Old Town Gardens

Visit the Auschwitz-Birkenau Memorial

Most people will know of the atrocious events which took place in Nazi-occupied Poland during World War II, however seeing the Auschwitz-Birkenau extermination camps first hand was truly a life changing experience.  Group tours take visitors around the camps, allowing people to learn more about the dark history and to pay tribute to the estimated 1.1 million people who lost their lives here in appalling conditions.  The tour was extremely informative, but deeply upsetting.  Visitors are able to visit former living quarters, working quarters and gas chambers.

Auschwitz-Birkenau Memorial

The memorial is located in the town of Oświęcim, roughly 70km from Kraków.  Access is easy by train or bus from Karków, or more easily by one of the many organised group tours which can be booked easily across the city.   To find out more about visiting the Auschwitz-Birkenau memorial, or to make reservations, follow this link. 

Delve beneath the surface at Wieliczka salt mines

Also listed as a UNESCO world heritage site, the salt mines in Wieliczka allows visitors to delve deep underground into the extensive mine shafts which have been worked for hundreds of years.  The tour offers a window into mining history and culture as well as an insight into the area’s natural history.  Wieliczka is roughly 14km from the centre of Kraków and can be easily reached by train or bus.  Entry to the mines is around 79 złoty when booking online, but many tour operators across the city offer discounted group tours with transport. 

Explore Krakow’s Jewish Quarter

Once a separate city in its own right, the Jewish district of Kazimierz is now fully integrated into the heart of Kraków.  I loved this part of town, and found it offered a completely different atmosphere and cultural landscape to that of Stare Miasto.  Kazimierz was founded in early medieval times by King Casimir III, who named the city after himself.  Religious diversity has been important to the culture of Kazimierz throughout history; churches and synagogues stand side by side as Freedom of Worship was granted by Duke Bolesław Pobożny in the 13th century.  However, severe hardship hit Jewish communities during the Nazi invasion of World War II, which caused devastation in Kazimierz.  However in recent decades, the district has seen a lease of new life, with the restoration of the streets and squares to their former glory.  It’s lovely to stroll around this colourful part of town and soak in the relaxed, bohemian atmosphere, but also to appreciate the resistance which the people of Kazimierz have shown to the hardships they have faced as a community.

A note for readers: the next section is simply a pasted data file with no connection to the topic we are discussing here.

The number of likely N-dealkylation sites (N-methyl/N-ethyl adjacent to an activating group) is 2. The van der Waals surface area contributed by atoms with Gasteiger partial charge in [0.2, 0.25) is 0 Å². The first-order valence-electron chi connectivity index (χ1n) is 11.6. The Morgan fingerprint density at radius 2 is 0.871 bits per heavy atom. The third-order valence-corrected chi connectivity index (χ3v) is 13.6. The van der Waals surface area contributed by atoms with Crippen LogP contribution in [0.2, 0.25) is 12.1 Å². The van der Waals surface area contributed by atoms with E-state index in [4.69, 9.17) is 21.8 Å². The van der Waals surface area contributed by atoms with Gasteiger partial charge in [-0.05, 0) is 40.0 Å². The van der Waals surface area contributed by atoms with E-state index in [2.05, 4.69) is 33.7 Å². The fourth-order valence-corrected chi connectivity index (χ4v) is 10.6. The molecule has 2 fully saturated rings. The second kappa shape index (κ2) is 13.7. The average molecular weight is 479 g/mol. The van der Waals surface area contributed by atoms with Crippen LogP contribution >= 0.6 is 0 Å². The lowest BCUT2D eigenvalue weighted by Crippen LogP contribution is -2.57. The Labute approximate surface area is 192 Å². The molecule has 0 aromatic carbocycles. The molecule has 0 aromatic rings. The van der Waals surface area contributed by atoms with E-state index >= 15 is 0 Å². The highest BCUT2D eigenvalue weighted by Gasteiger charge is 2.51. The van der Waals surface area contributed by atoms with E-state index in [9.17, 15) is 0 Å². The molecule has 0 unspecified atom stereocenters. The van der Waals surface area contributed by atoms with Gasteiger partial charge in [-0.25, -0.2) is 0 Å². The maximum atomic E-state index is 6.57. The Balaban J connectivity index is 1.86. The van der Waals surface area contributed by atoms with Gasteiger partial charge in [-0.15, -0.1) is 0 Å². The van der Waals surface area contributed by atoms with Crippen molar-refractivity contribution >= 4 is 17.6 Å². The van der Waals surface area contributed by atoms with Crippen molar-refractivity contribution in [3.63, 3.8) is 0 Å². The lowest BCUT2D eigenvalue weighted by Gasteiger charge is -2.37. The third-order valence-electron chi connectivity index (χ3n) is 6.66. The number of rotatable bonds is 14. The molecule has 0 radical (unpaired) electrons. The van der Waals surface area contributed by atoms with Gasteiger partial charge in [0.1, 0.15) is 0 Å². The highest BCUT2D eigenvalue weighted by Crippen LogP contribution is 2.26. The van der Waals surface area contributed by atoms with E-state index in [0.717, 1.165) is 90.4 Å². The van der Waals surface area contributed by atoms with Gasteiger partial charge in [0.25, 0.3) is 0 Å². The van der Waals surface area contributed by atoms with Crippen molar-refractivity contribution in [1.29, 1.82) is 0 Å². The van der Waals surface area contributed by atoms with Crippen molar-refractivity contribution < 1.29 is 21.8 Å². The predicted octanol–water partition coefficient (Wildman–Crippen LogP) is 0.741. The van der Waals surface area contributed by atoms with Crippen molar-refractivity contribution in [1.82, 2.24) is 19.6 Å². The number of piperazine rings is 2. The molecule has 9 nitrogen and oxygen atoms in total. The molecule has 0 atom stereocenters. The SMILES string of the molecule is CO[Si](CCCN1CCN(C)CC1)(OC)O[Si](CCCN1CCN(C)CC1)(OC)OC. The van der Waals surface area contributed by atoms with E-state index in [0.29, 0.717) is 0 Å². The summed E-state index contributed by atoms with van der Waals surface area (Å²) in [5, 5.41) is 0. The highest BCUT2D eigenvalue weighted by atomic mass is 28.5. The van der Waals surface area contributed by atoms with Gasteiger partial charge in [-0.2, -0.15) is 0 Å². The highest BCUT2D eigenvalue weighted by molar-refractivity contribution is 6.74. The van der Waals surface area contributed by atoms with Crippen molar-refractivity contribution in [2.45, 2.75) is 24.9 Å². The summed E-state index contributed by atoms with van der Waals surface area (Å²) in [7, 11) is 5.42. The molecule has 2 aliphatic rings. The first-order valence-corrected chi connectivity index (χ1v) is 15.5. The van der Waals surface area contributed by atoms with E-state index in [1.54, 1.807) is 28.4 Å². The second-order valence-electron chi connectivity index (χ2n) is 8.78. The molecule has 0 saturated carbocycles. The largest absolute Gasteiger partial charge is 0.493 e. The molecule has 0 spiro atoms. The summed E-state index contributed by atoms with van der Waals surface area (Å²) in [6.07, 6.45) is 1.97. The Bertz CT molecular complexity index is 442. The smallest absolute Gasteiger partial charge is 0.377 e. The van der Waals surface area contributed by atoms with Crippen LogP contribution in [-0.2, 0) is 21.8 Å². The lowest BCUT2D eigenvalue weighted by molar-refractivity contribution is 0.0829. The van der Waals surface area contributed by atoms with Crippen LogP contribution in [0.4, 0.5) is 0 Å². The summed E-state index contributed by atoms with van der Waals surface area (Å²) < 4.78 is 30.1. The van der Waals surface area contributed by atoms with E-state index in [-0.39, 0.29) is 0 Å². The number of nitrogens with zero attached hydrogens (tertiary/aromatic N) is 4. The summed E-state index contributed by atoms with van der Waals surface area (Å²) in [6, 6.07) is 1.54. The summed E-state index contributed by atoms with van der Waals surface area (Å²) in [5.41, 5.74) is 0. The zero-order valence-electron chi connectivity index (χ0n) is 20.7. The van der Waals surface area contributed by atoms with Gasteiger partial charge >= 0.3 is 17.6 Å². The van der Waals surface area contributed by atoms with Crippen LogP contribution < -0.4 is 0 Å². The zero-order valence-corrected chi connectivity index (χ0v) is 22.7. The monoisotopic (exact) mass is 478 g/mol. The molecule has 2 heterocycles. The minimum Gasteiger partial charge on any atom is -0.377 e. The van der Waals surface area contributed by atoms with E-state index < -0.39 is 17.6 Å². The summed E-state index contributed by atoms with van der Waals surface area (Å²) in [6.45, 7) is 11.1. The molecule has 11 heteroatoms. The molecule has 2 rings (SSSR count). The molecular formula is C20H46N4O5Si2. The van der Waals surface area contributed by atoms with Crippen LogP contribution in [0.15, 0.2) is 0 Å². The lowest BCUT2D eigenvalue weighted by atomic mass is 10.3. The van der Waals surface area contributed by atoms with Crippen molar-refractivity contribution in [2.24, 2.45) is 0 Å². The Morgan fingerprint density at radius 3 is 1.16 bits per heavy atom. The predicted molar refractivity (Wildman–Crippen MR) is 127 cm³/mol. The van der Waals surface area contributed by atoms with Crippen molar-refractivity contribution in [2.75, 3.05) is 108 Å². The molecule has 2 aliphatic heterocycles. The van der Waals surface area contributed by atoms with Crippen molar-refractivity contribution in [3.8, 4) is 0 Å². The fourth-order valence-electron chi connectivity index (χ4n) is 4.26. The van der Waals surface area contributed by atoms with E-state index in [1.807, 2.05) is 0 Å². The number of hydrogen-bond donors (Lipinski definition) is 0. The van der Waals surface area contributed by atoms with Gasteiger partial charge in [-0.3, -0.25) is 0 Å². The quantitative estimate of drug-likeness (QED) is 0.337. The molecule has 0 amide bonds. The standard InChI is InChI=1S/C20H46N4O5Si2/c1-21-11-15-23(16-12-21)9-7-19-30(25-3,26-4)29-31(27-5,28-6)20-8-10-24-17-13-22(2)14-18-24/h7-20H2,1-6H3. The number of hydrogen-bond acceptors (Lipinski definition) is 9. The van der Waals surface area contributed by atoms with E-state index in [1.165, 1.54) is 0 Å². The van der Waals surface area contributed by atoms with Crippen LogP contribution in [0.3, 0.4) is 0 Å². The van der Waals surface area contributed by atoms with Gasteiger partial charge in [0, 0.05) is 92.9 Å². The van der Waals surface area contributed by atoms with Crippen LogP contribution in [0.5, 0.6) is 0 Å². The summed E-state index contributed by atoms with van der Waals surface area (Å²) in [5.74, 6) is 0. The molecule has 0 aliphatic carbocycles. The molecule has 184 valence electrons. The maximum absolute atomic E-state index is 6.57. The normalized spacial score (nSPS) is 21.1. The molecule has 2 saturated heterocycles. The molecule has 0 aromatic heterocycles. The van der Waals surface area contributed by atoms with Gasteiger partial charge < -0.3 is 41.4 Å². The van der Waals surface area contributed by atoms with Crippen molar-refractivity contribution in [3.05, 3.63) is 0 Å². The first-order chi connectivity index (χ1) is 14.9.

Street market in Kazimierz
Jewish heritage in Kazimierz

Enjoy the lively night life

Kraków is home to many bars and clubs and really comes alive when it gets dark!  I had an amazing time getting to know the local people and other backpackers over a glass or two (or three!) of Polish wódka!  There was a real fun atmosphere in the city, the Polish really know how to party!

Krakow by night

I've given Kraków the maximum backpackability score of 5, meaning it is very suitable for backpackers and budget travelers.  For a more detailed explanation of the backpackability index, see this post.

I fell in love with Poland and the Polish people during my visit.  Everyone I met was extremely friendly and made me feel so welcome.  Wrocław and Kraków are very different cities, with different histories and architectures.  However both had the Polish charm which I fell in love with on this trip.  As always, thank you for reading!

Elis Griffiths. x